African Journal of Biotechnology

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Virulence factors and antibiotic susceptibility among verotoxic non O157: H7 Escherichia coli isolates obtained from water and wastewater samples in Cape Town, South Africa.

HJ Doughari, PA Ndakidemi, IS Human, S Benade


Forty eight samples (30 wastewater and 18 river water) were collected between July and November, 2010, from different sources in Cape Town, South Africa in order to characterize verotoxic non O157: H7 Escherichia coli strains. Samples (1 ml) were inoculated into MacConkey broth (MB, 9 ml) and incubated at 37°C for 24 h, after which a loopful of the MB was then spread onto Eosin Methylene Blue (EMB) and further incubated for 24 h at 37°C in order to isolate E. coli. The identification of isolates was done using standard biochemical procedures; and confirmed serologically using E. coli polyvalent antisera (Bioweb, SA). Isolates were also characterized for virulence factors such as verotoxin, haemolysin, gelatinase, extended spectrum beta lactamases (ESBLs), cell surface hydrophobicity and bacterial serum resistance, as well as susceptibility (using disc diffusion method) to stem bark extracts of Curtisia dentata. Results showed the presence of different serotypes of E. coli (69 isolates in all) including 026: H11, 055, O111: NM, O126, O44, O124, O96:H9, O103:H2, O145: NM and O145:H2. Over 60% of the isolates exhibited serum resistance, haemolysin and gelatinase production, 81% exhibited cell surface hydrophobicity and over 52% produced ESBLs. Results also showed that while 60% of the isolates showed various levels of resistance to different antibiotics [ampicillin (10 μg), cefuroxime, cephalexin, ceftazidime and tetracycline (30 μg in each case) (multidrug resistance index (MDRI) values 4.20 to 5.60%)], only 28% were resistant to ethanol stem bark extracts of C. dentata (MIC, 70 to 150 mg/ml). The presence of pathogenic verotoxic antibiotic resistant E. coli in these water sources is a threat to water quality and food security and C. dentata has a potential for sourcing novel antibiotic substances for chemotherapy against these resistant pathogenic strains of E. coli.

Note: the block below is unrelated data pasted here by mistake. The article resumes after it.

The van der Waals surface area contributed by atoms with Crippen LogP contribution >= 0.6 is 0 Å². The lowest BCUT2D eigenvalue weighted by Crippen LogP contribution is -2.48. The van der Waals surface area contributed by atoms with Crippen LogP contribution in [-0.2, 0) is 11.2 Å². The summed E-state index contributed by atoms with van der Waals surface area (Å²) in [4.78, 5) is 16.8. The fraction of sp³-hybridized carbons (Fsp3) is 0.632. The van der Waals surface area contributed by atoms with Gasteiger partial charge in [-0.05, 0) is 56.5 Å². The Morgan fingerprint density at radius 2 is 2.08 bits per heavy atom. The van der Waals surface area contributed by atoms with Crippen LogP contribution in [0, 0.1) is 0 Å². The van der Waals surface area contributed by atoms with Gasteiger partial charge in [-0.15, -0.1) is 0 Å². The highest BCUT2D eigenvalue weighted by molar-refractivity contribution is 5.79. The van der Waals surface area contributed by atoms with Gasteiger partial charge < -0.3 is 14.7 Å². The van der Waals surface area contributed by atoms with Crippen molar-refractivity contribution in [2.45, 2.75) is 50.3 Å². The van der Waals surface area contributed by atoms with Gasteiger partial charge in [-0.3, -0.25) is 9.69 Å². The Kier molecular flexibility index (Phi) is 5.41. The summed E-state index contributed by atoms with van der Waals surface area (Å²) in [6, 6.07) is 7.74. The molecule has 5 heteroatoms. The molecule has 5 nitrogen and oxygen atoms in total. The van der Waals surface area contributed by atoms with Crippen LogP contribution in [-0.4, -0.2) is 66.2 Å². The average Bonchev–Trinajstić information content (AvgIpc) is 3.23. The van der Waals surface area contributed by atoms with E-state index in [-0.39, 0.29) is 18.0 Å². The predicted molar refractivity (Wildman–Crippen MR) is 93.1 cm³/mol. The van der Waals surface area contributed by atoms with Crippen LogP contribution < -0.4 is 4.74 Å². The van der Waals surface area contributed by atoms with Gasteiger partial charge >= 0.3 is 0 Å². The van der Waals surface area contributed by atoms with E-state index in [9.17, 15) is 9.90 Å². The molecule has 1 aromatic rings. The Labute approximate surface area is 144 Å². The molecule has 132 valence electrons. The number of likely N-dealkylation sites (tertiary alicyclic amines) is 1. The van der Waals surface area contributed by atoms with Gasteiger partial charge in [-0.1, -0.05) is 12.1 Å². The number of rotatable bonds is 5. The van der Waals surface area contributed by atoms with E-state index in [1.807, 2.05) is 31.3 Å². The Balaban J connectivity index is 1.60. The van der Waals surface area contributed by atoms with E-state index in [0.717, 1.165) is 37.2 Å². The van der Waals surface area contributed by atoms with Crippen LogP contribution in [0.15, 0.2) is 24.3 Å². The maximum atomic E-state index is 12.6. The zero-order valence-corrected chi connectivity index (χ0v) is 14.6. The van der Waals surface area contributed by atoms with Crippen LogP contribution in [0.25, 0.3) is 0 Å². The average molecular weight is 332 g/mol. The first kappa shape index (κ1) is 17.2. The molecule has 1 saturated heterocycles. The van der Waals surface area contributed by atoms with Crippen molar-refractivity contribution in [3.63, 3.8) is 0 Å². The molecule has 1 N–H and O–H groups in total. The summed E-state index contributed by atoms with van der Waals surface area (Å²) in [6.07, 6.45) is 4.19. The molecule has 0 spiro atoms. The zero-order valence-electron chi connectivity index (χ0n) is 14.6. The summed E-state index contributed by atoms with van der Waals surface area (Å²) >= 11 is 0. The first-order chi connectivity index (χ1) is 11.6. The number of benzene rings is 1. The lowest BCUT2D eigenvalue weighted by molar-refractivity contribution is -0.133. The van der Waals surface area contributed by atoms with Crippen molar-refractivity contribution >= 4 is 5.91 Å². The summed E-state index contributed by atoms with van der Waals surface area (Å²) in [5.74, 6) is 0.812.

Key words: Curtisia dentata, Escherichia coli, haemolysins, cell surface hydrophobicity, gelatinase, plant extracts, verotoxins.

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